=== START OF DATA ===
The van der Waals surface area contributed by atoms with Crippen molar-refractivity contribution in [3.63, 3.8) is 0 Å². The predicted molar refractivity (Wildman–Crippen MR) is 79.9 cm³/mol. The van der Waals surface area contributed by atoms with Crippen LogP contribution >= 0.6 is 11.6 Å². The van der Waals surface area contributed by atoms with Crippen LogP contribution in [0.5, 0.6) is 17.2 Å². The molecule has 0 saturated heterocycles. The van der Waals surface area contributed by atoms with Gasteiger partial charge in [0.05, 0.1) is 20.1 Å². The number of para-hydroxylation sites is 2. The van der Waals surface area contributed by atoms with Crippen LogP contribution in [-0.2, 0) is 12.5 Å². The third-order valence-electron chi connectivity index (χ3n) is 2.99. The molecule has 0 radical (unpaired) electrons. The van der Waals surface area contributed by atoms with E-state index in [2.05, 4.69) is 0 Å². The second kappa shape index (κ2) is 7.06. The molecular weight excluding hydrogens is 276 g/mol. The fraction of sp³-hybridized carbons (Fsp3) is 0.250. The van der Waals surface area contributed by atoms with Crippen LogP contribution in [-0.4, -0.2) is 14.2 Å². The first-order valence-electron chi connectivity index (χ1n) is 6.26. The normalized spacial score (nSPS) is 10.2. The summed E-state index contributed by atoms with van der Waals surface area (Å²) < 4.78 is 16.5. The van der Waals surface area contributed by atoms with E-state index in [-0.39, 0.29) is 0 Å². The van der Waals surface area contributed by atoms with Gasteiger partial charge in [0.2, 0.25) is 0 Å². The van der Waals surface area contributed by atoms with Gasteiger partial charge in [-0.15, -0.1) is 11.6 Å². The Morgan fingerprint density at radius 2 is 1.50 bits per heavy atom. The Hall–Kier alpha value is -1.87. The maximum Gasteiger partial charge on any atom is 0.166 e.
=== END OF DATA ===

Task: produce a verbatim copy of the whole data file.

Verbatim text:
The van der Waals surface area contributed by atoms with Crippen molar-refractivity contribution in [3.63, 3.8) is 0 Å². The predicted molar refractivity (Wildman–Crippen MR) is 79.9 cm³/mol. The van der Waals surface area contributed by atoms with Crippen LogP contribution >= 0.6 is 11.6 Å². The van der Waals surface area contributed by atoms with Crippen LogP contribution in [0.5, 0.6) is 17.2 Å². The molecule has 0 saturated heterocycles. The van der Waals surface area contributed by atoms with Gasteiger partial charge in [0.05, 0.1) is 20.1 Å². The number of para-hydroxylation sites is 2. The van der Waals surface area contributed by atoms with Crippen LogP contribution in [-0.2, 0) is 12.5 Å². The third-order valence-electron chi connectivity index (χ3n) is 2.99. The molecule has 0 radical (unpaired) electrons. The van der Waals surface area contributed by atoms with E-state index in [2.05, 4.69) is 0 Å². The second kappa shape index (κ2) is 7.06. The molecular weight excluding hydrogens is 276 g/mol. The fraction of sp³-hybridized carbons (Fsp3) is 0.250. The van der Waals surface area contributed by atoms with Crippen LogP contribution in [-0.4, -0.2) is 14.2 Å². The first-order valence-electron chi connectivity index (χ1n) is 6.26. The normalized spacial score (nSPS) is 10.2. The summed E-state index contributed by atoms with van der Waals surface area (Å²) < 4.78 is 16.5. The van der Waals surface area contributed by atoms with E-state index in [-0.39, 0.29) is 0 Å². The van der Waals surface area contributed by atoms with Gasteiger partial charge in [0.2, 0.25) is 0 Å². The van der Waals surface area contributed by atoms with Gasteiger partial charge in [-0.15, -0.1) is 11.6 Å². The Morgan fingerprint density at radius 2 is 1.50 bits per heavy atom. The Hall–Kier alpha value is -1.87. The maximum Gasteiger partial charge on any atom is 0.166 e.